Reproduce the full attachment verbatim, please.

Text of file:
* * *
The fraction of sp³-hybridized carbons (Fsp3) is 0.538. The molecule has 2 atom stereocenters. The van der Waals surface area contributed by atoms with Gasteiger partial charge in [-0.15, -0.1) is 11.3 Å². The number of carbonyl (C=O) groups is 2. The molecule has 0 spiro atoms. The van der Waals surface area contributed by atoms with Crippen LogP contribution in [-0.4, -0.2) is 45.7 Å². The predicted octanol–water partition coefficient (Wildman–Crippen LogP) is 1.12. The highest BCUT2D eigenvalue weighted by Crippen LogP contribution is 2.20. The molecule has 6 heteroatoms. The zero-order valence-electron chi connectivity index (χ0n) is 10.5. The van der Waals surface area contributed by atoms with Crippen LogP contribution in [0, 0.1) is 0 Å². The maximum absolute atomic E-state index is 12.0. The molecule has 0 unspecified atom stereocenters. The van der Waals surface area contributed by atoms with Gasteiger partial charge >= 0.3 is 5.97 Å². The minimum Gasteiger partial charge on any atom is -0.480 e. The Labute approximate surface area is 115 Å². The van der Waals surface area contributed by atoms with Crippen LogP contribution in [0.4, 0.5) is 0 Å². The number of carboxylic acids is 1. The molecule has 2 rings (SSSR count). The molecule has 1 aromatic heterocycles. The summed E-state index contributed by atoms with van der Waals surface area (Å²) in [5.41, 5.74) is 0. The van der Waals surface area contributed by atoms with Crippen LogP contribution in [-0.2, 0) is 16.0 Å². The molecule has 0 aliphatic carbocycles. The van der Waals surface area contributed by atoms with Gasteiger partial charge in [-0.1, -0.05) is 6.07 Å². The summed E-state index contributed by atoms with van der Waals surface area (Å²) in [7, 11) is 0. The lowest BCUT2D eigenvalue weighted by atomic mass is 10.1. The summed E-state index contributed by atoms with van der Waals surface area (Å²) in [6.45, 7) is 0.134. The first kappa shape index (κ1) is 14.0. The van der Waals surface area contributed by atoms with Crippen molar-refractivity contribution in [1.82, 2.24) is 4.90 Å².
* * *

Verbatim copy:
The fraction of sp³-hybridized carbons (Fsp3) is 0.538. The molecule has 2 atom stereocenters. The van der Waals surface area contributed by atoms with Gasteiger partial charge in [-0.15, -0.1) is 11.3 Å². The number of carbonyl (C=O) groups is 2. The molecule has 0 spiro atoms. The van der Waals surface area contributed by atoms with Crippen LogP contribution in [-0.4, -0.2) is 45.7 Å². The predicted octanol–water partition coefficient (Wildman–Crippen LogP) is 1.12. The highest BCUT2D eigenvalue weighted by Crippen LogP contribution is 2.20. The molecule has 6 heteroatoms. The zero-order valence-electron chi connectivity index (χ0n) is 10.5. The van der Waals surface area contributed by atoms with Crippen LogP contribution in [0, 0.1) is 0 Å². The maximum absolute atomic E-state index is 12.0. The molecule has 0 unspecified atom stereocenters. The van der Waals surface area contributed by atoms with Gasteiger partial charge >= 0.3 is 5.97 Å². The minimum Gasteiger partial charge on any atom is -0.480 e. The Labute approximate surface area is 115 Å². The van der Waals surface area contributed by atoms with Crippen LogP contribution in [0.4, 0.5) is 0 Å². The number of carboxylic acids is 1. The molecule has 2 rings (SSSR count). The molecule has 1 aromatic heterocycles. The summed E-state index contributed by atoms with van der Waals surface area (Å²) in [5.41, 5.74) is 0. The van der Waals surface area contributed by atoms with Crippen LogP contribution in [-0.2, 0) is 16.0 Å². The molecule has 0 aliphatic carbocycles. The van der Waals surface area contributed by atoms with Gasteiger partial charge in [-0.1, -0.05) is 6.07 Å². The summed E-state index contributed by atoms with van der Waals surface area (Å²) in [7, 11) is 0. The lowest BCUT2D eigenvalue weighted by atomic mass is 10.1. The summed E-state index contributed by atoms with van der Waals surface area (Å²) in [6.45, 7) is 0.134. The first kappa shape index (κ1) is 14.0. The van der Waals surface area contributed by atoms with Crippen molar-refractivity contribution in [1.82, 2.24) is 4.90 Å².